Hospital employees victimized by violence on the job are forced to take time away from work at a rate that's five times higher than workers in other occupations, according to a report.
A review of federal labor data released last week by the U.S. Government Accountability Office found the number of workplace violence incidents at healthcare facilities could be as high as four times higher than the 22,000 incidents reported in 2011.
The report's findings prompted a number of congressional Democrats to call on the Occupational Safety and Health Administration to require healthcare employers to put in place workplace violence prevention programs at their facilities.
In 1996, OSHA issued voluntary guidance recommending hospitals develop such programs. Lawmakers said the continuing problem meant tougher standards, including enforceable regulations, are necessary.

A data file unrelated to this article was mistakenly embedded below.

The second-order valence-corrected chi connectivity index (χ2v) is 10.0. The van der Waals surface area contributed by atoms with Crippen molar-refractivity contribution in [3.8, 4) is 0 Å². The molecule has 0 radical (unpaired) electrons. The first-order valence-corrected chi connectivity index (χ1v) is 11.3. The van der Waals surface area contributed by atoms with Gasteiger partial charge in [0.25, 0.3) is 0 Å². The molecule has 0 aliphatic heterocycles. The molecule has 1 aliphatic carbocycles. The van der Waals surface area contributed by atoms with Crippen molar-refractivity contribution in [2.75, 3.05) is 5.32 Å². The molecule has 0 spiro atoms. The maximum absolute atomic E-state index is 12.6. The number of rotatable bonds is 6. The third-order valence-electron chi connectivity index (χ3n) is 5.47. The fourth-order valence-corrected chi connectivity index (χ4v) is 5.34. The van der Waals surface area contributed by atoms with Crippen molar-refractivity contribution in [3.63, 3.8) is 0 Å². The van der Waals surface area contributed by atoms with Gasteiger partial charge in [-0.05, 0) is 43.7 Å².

“No worker should ever have to fear facing violence on the job,” Sen. Patty Murray (D-Wash.), ranking member of the Senate Health, Education, Labor and Pensions Committee, said in a statement. “These professionals do vital work in hospitals and other health settings to care for our loved ones, our neighbors and our communities.”
The report's analysis of data from the Bureau of Labor Statistics found the number of cases reported by employers increased by 12% between 2011 and 2013 from 22,250 cases to more than 24,000. It found the most common forms of violence in healthcare settings involved workers getting kicked, hit and beaten, with the highest rates occurring among workers in state hospitals and nursing and residential care facilities.
The report said OSHA could improve training for inspectors who write citations for workplace violence hazards; follow up on hazard alert letters to make sure an employer is compliant; and determine whether additional action, such as development of a standard, may be needed.